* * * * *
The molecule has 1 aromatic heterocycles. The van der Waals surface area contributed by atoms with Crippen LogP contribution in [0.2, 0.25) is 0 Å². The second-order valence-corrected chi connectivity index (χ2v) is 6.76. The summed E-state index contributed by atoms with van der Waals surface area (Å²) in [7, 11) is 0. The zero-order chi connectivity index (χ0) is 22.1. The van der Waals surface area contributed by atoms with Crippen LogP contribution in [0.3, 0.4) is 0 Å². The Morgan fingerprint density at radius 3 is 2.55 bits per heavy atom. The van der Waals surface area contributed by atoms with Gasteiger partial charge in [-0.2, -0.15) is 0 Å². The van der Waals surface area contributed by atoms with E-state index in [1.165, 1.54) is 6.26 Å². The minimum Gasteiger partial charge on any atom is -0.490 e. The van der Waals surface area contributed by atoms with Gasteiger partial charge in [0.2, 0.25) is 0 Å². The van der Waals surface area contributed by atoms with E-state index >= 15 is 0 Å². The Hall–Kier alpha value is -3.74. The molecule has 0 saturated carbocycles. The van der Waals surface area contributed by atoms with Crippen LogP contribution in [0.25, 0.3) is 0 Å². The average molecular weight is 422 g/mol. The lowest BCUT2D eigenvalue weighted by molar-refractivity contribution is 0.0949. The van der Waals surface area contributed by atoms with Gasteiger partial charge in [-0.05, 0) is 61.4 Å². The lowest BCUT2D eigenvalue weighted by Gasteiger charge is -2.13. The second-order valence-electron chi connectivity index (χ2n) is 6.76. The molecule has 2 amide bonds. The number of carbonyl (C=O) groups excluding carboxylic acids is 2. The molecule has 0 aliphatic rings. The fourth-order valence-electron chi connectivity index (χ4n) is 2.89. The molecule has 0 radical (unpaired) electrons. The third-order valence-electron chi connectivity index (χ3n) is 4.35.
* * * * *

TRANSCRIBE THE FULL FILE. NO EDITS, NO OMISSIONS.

The molecule has 1 aromatic heterocycles. The van der Waals surface area contributed by atoms with Crippen LogP contribution in [0.2, 0.25) is 0 Å². The second-order valence-corrected chi connectivity index (χ2v) is 6.76. The summed E-state index contributed by atoms with van der Waals surface area (Å²) in [7, 11) is 0. The zero-order chi connectivity index (χ0) is 22.1. The van der Waals surface area contributed by atoms with Crippen LogP contribution in [0.3, 0.4) is 0 Å². The Morgan fingerprint density at radius 3 is 2.55 bits per heavy atom. The van der Waals surface area contributed by atoms with Gasteiger partial charge in [-0.2, -0.15) is 0 Å². The van der Waals surface area contributed by atoms with E-state index in [1.165, 1.54) is 6.26 Å². The minimum Gasteiger partial charge on any atom is -0.490 e. The van der Waals surface area contributed by atoms with Gasteiger partial charge in [0.2, 0.25) is 0 Å². The van der Waals surface area contributed by atoms with E-state index >= 15 is 0 Å². The Hall–Kier alpha value is -3.74. The molecule has 0 saturated carbocycles. The van der Waals surface area contributed by atoms with Crippen LogP contribution in [0.25, 0.3) is 0 Å². The average molecular weight is 422 g/mol. The lowest BCUT2D eigenvalue weighted by molar-refractivity contribution is 0.0949. The van der Waals surface area contributed by atoms with Gasteiger partial charge in [-0.05, 0) is 61.4 Å². The lowest BCUT2D eigenvalue weighted by Gasteiger charge is -2.13. The second-order valence-electron chi connectivity index (χ2n) is 6.76. The molecule has 2 amide bonds. The number of carbonyl (C=O) groups excluding carboxylic acids is 2. The molecule has 0 aliphatic rings. The fourth-order valence-electron chi connectivity index (χ4n) is 2.89. The molecule has 0 radical (unpaired) electrons. The third-order valence-electron chi connectivity index (χ3n) is 4.35.